Paintings of Moholy-Nagy

 László Moholy-Nagy, Z vi, 1925, oil on canvas, Harvard Art Museums/Busch-Reisin
László Moholy-Nagy, Z vi, 1925, oil on canvas, Harvard Art Museums/Busch-Reisinger Museum, The Fredric Wertham Collection, Gift of his wife Hesketh, 1987.78, Imaging Department © President and Fellows of Harvard College;

Christopher Knight reviews Paintings of Moholy-Nagy: The Shape of Things to Come at the Santa Barbara Museum of Art, on view through September 27, 2015.

Knight writes that the "exhibition centers on Moholy-Nagy's paintings, a medium he set aside as old-fashioned for a few years but picked up again in the early 1930s. He experimented with materials and techniques: incising into plastic, trying out metal and Formica as a support, varying paint textures as a means for altering the play of light across a flat surface. The physical architecture of a painting entered into dialogue with its optical effects. Often he worked on paper (six examples are here). Perhaps the most compelling is a watercolor with collage on the gritty sandpaper used on a metal shop's grinding tools. With intersections of geometric shapes and color-shifts, he transforms the brute physical material into an elegant perceptual tool."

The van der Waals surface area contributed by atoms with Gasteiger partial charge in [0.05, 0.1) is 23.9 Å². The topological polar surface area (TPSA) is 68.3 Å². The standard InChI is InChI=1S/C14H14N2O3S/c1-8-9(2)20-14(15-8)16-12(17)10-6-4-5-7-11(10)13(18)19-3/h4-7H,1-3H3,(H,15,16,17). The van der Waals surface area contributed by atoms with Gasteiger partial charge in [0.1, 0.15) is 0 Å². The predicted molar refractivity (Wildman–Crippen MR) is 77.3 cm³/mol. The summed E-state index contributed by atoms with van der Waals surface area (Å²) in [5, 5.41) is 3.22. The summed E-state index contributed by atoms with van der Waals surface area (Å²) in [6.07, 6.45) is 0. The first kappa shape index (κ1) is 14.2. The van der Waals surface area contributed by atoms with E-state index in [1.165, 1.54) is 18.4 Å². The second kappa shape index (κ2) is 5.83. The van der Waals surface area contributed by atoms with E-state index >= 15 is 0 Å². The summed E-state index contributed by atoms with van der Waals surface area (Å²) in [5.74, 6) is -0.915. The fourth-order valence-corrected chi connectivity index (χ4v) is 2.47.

LA Times